In a scenario that is becoming increasingly familiar, a teacher in New Mexico is being praised this week for putting his life on the line to protect students from an armed assailant.
On Tuesday, Jan. 14, a 12-year-old boy with a sawed-off shotgun opened fire in the crowded gymnasium of Berrendo Middle School in Roswell, N.M., seriously injuring two fellow students. The casualties might have been much worse, officials say, had not social studies teacher John Masterson stepped in and somehow talked the boy into dropping his gun.
“He stood there and allowed the gun to be pointed at him so there would be no more young kids hurt,” New Mexico Gov. Susana Martinez said that night at a prayer vigil.
“It was a very brave thing the teacher did ...,” said Rob Coon, sheriff of the Chaves County, N.M, policy department (via USA Today). “He talked that kid into putting the gun down where that kid could have very easily put a shotgun blast in his chest. There’s always heroes come out in something like that, and that guy was.”
Masterson’s act of heroism is the latests in a string of recent incidents in which teachers and other school employees have put themselves directly in harm’s way to defend others against violence. In October, Michael Landsberry, an 8th grade math teacher in Sparks, Nev., was killed when he confronted a shooter in his school. Last summer, Antoinette Tuff, a bookkeeper at an elementary school near Atlanta, prevented a potential mass shooting by talking down a deranged gunman.
Educators at Sandy Hook Elementary School in Newtown, Conn., famously attempted to shield their students from the spray of bullets during the horrific shootings at the school in December 2012.
The succession of such events has prompted concerns about whether teachers receive adequate training in handling crisis situations like school shootings. An NBC News article on the Roswell shootings says that a growing number of schools now practice lockdown or active-shooter drills but that the consistency and quality of such training varies widely.
An Education Week analysis shows that, since the Newtown shootings, states have enacted some 43 laws requiring schools or districts to conduct school-emergency drills or upgrade emergency plans. Questions persist, however, about the whether schools have the resources or expertise needed to follow through on safety upgrades—or whether they can trully be prepared for events that are highly unpredictable in nature.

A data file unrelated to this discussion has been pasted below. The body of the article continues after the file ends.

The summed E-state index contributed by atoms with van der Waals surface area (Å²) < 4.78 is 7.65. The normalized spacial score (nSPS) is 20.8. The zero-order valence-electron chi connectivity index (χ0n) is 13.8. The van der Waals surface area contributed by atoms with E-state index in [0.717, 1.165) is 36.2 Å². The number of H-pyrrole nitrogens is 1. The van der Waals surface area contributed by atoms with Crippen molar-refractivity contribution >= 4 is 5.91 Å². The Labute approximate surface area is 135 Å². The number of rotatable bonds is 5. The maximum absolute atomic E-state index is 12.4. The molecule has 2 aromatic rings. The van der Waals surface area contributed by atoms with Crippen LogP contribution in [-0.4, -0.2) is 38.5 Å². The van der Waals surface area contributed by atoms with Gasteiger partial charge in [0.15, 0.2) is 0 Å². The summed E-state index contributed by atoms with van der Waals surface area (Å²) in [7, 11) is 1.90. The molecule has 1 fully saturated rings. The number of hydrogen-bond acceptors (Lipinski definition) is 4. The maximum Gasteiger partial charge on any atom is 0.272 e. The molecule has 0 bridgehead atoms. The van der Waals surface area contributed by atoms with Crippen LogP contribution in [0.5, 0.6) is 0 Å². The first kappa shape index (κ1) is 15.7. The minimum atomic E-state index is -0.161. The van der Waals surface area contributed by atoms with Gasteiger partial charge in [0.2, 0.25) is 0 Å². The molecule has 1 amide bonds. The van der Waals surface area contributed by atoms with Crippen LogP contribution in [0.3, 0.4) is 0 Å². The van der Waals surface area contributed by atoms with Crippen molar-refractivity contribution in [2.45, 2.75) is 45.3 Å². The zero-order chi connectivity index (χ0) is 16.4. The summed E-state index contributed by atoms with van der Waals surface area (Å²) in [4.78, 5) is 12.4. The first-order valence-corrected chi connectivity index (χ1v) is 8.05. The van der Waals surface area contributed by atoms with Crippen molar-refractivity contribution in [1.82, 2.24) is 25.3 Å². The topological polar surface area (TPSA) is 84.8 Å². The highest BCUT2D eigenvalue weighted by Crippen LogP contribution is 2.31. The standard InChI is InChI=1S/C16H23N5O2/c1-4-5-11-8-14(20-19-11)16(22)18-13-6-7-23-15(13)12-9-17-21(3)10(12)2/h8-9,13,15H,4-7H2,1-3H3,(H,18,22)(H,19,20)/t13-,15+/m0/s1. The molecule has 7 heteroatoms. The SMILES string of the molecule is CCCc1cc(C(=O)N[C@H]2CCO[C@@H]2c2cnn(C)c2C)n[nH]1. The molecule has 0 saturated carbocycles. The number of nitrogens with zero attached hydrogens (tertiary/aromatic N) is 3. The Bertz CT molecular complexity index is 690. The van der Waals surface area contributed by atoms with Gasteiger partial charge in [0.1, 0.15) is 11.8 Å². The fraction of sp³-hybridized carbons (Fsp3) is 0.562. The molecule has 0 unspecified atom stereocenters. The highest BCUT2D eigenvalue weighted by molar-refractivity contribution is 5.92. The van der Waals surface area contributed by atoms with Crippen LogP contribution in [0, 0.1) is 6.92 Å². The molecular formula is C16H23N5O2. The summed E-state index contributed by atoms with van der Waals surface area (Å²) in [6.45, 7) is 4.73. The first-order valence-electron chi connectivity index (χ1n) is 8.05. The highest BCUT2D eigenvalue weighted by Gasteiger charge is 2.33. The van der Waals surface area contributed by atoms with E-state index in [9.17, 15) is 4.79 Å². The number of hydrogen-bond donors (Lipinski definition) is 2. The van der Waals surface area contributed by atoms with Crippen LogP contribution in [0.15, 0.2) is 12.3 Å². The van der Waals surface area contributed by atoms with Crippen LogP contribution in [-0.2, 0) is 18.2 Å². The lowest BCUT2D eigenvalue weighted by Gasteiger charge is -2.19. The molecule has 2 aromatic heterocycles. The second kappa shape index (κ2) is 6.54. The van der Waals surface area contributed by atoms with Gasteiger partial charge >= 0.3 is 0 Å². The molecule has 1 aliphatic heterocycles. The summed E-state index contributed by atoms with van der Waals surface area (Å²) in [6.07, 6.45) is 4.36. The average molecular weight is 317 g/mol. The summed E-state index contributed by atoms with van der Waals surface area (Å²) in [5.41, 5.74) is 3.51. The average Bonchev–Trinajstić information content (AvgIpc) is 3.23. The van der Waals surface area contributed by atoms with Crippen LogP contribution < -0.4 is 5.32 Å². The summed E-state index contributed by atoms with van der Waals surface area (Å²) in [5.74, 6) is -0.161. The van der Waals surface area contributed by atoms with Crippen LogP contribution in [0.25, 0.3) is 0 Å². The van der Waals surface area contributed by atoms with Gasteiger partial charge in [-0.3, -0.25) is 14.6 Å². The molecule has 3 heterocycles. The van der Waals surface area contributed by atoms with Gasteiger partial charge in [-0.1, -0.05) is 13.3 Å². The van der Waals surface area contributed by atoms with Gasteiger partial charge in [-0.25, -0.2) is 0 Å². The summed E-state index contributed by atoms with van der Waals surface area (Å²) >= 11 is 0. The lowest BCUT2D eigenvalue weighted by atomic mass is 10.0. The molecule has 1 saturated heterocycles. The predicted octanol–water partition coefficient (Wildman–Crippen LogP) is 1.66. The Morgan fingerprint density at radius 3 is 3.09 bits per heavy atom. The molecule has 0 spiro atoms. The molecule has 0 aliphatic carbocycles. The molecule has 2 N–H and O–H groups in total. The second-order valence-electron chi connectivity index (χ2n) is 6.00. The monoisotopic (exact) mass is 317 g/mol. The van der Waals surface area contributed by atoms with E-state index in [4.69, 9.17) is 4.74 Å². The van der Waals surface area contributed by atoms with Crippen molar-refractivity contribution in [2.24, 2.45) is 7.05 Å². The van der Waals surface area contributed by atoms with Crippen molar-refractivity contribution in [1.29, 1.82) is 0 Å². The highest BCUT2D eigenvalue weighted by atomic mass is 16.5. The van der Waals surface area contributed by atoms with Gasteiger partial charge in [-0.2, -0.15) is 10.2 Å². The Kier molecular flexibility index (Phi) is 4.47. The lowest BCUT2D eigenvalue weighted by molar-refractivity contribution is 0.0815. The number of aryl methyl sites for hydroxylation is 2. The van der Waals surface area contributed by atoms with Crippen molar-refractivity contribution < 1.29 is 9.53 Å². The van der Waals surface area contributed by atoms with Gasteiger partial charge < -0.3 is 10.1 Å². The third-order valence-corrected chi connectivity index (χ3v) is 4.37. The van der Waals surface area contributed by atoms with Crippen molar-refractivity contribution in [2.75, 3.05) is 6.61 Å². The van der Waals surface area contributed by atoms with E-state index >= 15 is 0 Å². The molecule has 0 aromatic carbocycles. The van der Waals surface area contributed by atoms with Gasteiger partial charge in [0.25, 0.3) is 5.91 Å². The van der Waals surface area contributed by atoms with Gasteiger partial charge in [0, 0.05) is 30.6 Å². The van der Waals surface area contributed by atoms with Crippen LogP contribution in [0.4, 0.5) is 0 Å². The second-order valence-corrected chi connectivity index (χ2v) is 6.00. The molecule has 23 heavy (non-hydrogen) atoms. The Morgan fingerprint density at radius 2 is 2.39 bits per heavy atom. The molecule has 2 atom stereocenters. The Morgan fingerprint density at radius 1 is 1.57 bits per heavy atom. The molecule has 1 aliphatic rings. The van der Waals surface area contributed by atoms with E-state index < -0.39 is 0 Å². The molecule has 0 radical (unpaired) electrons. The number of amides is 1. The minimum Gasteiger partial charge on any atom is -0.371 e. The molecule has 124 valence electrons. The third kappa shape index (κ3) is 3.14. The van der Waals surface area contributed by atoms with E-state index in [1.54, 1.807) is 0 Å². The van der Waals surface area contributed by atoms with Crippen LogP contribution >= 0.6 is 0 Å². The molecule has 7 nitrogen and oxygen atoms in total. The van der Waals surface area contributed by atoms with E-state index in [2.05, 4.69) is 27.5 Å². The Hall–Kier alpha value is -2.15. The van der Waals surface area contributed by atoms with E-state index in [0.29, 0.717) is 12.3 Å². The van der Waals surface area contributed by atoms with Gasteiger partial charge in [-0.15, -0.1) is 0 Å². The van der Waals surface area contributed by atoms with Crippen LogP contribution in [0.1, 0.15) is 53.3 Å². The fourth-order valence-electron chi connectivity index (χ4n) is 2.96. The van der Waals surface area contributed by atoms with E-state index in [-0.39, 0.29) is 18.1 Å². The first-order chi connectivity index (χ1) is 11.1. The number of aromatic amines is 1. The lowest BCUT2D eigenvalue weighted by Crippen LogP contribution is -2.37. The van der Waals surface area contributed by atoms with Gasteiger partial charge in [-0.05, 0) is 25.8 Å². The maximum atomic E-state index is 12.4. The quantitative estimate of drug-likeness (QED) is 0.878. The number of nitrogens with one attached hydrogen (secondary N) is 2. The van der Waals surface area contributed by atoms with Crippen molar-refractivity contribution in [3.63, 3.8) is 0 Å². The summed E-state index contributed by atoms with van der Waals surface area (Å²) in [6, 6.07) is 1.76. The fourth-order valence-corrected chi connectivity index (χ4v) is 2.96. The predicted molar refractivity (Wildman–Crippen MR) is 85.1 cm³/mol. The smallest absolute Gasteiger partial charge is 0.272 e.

As it happens, the Roswell school district had conducted active-shooter drills with teachers and students, but it is unclear from reports whether Masterson participated in such drills or had any specialized training. He has been unavailable for comment, pending the investigation into the shootings.
On the potential value of crisis training for teachers, the NBC article quotes Ryan Heber, a high school science teacher in Woodland hills, Calif., who managed to disarm a student gunman in his classroom last year:
You could go to a million different trainings and I don't think it would ever prepare you for the experience you're going to have and the intensity of the experience ... That being said, I always think it's good to have training because in those moments of chaos, maybe you can find some clarity in some things you learned and maybe along the way some of that would help save somebody.
Safety experts cited in the NBC article characterized actions like those of Heber and Masterson as both incredibly brave and incredibly risky.
Ronald Stephens, executive director of the National School Safety Centers, said that school faculty who’ve been successful in talking down gunmen tend to be “very careful” and take a non-confrontational approach.
Another expert, Joel Dvoskin of the Threat Assessment Group, noted that the student’s prior relationship with a teacher could play a significant (though highly unpredictable) role in the outcome of such confrontations.
Photo: Teacher John Masterson and his wife Lea talk to the media outside their door on the night of the shooting at Berrendo Middle School in Roswell, N.M.. Masterson reportedly confronted the shooter and got him to drop his gun. He has been ordered by state police to keep quiet about the incident until he is advised.--Roberto Rosales/ The Albuquerque Journal/AP
A version of this news article first appeared in the Teaching Now blog.